Eugene Robinson

Recent Articles

The Good Wife Works – Rappers bite, but is it right?

I vow never to go back to a Spoken Word event again. The “n” word, H. Colbert wrote, “Is the most harmful word in the English language to describe African Americans.” Like a poke in the eye, the “f” word hurts. Perhaps that’s the point, like an exclamation point. “If it didn’t annoy me, what was the point?” Pulitzer prize-winner Eugene Robinson said. “Clever?” he said. Continue Reading →

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The Good Wife Works – On Whitney Young: our Minnesota national treasure



We must deal with ourselves, but you must deal with us, too.”  — Eugene Robinson, Washington Post Pulitzer Prize winner


Seeing The Powerbroker: Whitney Young’s fight for civil rights, a documentary film by Bonnie Boswell, prompted me to go back to read a second book on Young, Whitney Young: Militant Mediator, by his official biographer Dennis Dickerson. Whitney Moore Young was born 7/31/21 in Kentucky and drowned in Nigeria 3/11/71. Ramsey Clark saw Young’s arm go up twice in the water that day as if in trouble and pulled him out. The two autopsies that were performed disagreed on the cause of Young’s death. As head of the National Urban League, “His organization effectively lobbied the House and Senate to pass the Civil Rights Act(s) of 1964 and the Voting Rights Act of 1965.”

Young worked with President(s) John F. Kennedy and Lyndon Baines Johnson. Continue Reading →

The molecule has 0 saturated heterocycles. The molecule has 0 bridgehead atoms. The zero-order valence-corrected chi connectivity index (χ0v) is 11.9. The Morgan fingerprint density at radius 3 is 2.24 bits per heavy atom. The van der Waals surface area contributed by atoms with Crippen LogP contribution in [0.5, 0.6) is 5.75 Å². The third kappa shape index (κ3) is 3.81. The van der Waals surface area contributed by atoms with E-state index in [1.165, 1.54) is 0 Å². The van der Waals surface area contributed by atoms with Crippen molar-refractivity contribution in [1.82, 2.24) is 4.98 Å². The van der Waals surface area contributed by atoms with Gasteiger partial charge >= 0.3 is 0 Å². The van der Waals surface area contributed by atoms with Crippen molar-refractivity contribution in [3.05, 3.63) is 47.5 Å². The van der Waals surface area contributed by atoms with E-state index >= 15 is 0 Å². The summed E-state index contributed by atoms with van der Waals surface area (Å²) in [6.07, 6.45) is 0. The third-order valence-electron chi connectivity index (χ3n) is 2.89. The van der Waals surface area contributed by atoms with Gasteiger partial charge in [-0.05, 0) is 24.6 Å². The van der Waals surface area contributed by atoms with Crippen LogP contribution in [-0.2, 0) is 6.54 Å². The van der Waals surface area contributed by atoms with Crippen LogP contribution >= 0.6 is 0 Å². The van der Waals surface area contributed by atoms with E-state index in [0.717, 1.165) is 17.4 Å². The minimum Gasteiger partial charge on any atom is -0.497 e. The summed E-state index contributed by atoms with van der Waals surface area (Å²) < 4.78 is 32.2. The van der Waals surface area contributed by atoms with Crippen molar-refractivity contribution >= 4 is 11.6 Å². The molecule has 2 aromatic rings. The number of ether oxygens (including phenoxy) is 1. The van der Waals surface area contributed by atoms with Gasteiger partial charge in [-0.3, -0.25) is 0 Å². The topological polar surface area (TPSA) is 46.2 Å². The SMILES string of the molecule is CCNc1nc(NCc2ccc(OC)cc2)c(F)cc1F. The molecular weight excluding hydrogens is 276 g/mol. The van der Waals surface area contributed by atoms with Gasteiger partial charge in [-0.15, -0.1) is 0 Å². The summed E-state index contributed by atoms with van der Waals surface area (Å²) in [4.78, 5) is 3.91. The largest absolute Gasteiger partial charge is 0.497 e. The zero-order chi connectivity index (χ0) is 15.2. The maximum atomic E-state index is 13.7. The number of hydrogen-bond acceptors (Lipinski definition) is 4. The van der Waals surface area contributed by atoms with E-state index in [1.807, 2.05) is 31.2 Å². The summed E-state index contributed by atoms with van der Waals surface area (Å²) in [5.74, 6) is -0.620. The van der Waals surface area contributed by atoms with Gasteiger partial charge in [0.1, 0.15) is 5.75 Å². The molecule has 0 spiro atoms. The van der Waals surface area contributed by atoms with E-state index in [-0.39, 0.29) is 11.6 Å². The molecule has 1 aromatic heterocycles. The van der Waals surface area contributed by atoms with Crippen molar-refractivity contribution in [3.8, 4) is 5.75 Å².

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Acclaimed journalist on civil rights and politics, past and present




By Elizabeth Ellis

Contributing Writer


Eugene Robinson, a Pulitzer Prize winner for his Washington Post newspaper election coverage of President Obama and a National Association of Black Journalists member, spoke at House of Hope Church in St. Paul this past January, courtesy of the Weyerhaeuser Foundation. If Rev. Dr. Martin Luther King, Jr. were still alive today Robinson believes King would “still agitate, still fight;” that King was a “moral force who changed a nation forever, who represented the conscience of the nation; that King would say, “Push on,” and that even advanced age “would not prevent him from holding feet to the fire, from holding folk accountable. “

He also believed that King (“Absolutely!”) would still have been an activist for economic justice. “After all, jobs and freedom was what the March on Washington, D.C., 1963, was all about. Continue Reading →

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